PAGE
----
There have been 62 hospitalizations so far, but no reported deaths. Since public health agencies receive information on those infected 2-4 weeks after an illness starts, there may still be unreported illnesses related to the outbreak. The last reported illness began on February 18, 2018.
A joint investigation conducted by the CDC and the U.S. Department of Agriculture Food Safety Inspection Service (FSIS) linked the outbreak to chicken salad produced by Triple T Specialty Meats Inc., sold from January 4 to February 9 at Fareway locations in Illinois, Iowa, Minnesota, Nebraska and South Dakota.
The outbreak has been traced back to chicken salad made and distributed by Triple T Specialty Meats, Inc., who issued a recall for the product. The recall included 20,600 pounds of chicken salad made from January 2 through February 7 and packed for Fareway.
All chicken salad that might be contaminated should be returned or thrown away. According to the CDC, the chicken salad is sold in a number of different sizes and can be found at Fareway grocery stores in numerous affected states.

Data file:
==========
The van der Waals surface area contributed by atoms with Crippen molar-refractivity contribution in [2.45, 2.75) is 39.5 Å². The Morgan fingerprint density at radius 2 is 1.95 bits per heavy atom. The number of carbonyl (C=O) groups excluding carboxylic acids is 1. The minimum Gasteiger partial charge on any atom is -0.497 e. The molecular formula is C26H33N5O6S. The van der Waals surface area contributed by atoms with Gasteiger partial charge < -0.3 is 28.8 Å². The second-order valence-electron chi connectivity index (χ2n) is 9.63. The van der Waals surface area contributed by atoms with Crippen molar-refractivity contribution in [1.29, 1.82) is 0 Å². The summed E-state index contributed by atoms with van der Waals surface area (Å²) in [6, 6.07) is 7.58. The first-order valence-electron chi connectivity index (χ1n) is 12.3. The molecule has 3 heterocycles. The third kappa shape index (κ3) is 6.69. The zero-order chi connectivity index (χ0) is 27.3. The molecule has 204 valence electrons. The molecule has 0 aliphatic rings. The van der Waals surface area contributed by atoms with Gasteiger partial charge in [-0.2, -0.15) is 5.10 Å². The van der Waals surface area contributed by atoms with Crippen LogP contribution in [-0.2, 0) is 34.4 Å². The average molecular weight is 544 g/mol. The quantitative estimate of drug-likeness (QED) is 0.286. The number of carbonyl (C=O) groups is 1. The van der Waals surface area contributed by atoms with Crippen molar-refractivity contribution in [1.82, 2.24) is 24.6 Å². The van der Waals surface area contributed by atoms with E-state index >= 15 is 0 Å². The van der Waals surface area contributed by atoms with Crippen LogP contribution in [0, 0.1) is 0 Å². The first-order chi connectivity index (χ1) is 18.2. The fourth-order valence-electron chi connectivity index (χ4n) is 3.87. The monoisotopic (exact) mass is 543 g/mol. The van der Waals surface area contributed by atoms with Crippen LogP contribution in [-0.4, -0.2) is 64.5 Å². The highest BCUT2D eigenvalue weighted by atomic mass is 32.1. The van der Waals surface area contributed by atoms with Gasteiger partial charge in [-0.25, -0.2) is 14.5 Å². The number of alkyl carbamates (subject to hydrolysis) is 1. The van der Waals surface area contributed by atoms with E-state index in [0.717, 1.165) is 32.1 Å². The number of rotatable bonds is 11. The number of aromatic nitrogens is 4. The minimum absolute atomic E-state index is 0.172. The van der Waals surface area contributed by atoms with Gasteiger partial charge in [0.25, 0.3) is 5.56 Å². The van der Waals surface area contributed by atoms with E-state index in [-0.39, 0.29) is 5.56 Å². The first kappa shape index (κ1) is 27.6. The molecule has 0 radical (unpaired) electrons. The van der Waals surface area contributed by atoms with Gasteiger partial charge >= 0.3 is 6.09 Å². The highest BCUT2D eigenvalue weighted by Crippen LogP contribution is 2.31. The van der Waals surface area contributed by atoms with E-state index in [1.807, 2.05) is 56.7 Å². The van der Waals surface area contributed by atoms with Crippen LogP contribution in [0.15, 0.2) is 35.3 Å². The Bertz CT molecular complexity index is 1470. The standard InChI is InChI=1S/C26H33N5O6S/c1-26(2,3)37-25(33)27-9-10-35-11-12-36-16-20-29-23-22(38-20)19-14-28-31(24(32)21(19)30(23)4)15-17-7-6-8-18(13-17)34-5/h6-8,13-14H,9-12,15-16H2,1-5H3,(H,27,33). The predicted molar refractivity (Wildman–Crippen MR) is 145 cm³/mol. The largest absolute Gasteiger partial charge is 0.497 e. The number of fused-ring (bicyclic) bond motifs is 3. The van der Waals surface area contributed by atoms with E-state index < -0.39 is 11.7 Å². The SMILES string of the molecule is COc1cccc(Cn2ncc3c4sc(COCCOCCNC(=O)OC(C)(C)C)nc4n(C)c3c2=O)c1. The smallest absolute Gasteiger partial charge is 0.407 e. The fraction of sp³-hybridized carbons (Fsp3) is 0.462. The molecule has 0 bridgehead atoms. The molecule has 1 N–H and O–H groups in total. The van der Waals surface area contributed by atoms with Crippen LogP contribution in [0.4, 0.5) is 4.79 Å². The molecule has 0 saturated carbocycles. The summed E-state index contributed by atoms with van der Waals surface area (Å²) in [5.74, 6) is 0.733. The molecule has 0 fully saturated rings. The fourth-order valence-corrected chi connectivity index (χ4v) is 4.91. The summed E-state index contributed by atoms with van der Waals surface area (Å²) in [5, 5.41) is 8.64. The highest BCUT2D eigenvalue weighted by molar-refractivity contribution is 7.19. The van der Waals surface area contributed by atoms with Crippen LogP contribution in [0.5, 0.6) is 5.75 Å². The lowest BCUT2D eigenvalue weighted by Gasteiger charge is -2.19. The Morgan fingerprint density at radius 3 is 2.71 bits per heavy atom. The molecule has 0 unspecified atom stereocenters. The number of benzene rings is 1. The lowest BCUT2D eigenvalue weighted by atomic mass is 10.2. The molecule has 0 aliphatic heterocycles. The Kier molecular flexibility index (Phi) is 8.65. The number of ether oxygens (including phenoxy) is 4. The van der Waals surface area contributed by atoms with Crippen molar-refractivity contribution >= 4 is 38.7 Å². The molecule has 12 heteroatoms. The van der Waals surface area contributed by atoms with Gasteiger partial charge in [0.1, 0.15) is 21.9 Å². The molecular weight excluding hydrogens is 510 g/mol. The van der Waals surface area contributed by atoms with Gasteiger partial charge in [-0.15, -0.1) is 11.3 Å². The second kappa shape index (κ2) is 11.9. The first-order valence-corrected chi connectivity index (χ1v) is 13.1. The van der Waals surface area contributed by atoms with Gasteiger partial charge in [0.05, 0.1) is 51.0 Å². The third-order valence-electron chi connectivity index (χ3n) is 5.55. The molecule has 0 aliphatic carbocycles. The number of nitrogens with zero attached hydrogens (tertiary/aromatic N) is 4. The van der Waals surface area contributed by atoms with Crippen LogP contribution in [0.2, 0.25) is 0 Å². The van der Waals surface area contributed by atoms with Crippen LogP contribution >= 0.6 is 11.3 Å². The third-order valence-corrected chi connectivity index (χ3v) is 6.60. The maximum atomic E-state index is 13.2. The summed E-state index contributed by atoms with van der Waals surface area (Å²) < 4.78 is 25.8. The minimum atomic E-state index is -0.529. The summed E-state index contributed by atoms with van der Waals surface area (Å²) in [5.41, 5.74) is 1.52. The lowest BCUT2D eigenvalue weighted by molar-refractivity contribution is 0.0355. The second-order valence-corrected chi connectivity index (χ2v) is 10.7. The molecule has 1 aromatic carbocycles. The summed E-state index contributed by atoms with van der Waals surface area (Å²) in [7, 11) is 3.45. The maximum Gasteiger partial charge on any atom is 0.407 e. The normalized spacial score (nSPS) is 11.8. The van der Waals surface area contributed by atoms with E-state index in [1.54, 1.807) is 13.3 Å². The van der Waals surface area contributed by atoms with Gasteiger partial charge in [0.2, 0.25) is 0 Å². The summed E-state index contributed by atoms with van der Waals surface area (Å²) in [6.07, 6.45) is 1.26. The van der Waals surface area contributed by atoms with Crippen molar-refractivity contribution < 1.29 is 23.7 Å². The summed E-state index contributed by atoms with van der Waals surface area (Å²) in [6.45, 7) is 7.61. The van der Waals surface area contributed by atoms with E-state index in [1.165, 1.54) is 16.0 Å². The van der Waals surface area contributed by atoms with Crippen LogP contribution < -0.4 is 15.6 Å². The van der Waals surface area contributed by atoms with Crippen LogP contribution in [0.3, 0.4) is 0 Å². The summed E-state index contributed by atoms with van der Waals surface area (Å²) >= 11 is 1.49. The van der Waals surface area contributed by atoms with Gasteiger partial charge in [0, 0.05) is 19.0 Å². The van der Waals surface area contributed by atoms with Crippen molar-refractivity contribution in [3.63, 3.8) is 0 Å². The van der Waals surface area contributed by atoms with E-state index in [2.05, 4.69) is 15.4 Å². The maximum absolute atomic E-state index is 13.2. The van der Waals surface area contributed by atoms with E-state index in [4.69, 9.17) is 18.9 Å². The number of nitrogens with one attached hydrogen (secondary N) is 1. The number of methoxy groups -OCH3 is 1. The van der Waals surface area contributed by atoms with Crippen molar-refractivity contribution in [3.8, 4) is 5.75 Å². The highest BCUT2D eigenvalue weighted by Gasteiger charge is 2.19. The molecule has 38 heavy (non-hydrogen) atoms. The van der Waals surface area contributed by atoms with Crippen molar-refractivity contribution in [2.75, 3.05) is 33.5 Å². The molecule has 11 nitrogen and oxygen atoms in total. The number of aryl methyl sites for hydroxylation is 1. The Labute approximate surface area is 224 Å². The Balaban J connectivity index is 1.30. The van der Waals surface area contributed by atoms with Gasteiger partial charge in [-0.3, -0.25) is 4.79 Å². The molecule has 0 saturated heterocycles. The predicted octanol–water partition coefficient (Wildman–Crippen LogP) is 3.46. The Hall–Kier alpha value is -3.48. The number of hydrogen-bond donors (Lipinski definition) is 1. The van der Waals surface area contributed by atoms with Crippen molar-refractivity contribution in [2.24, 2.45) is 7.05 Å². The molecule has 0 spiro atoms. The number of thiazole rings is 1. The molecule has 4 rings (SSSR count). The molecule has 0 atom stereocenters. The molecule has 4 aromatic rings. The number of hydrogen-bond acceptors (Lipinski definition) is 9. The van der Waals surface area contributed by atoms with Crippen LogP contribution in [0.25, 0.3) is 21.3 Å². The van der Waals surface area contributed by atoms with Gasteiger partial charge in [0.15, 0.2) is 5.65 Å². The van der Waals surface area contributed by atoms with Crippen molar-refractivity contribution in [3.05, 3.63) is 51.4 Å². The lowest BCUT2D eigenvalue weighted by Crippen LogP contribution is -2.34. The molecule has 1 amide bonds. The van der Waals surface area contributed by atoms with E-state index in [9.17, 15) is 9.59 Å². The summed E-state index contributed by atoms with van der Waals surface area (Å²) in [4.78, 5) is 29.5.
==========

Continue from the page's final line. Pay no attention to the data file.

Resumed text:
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The ill person in North Dakota purchased S.K. Herbalist brand kratom powder from soapkorner.com and the person in Utah bought it from kratoma.com.
Because there is a two- to four-week time lag in reporting the illnesses, it's possible there are more cases that have not yet been accounted for, the CDC said.
The CDC recommends throwing away all recalled chicken salad from Fareway stores (even if no one who ate it got sick) and sanitizing all countertops and other surfaces where the recalled chicken salad was stored.
Salmonella-infected people experience symptoms including fever, abdominal cramps, fever, nausea, vomiting, and diarrhea after 12 to 72 hours being exposed to the bacteria. People with weakened immune systems - the elderly, very young, or people receiving chemotherapy - are at higher risk for complications or death from salmonella infections.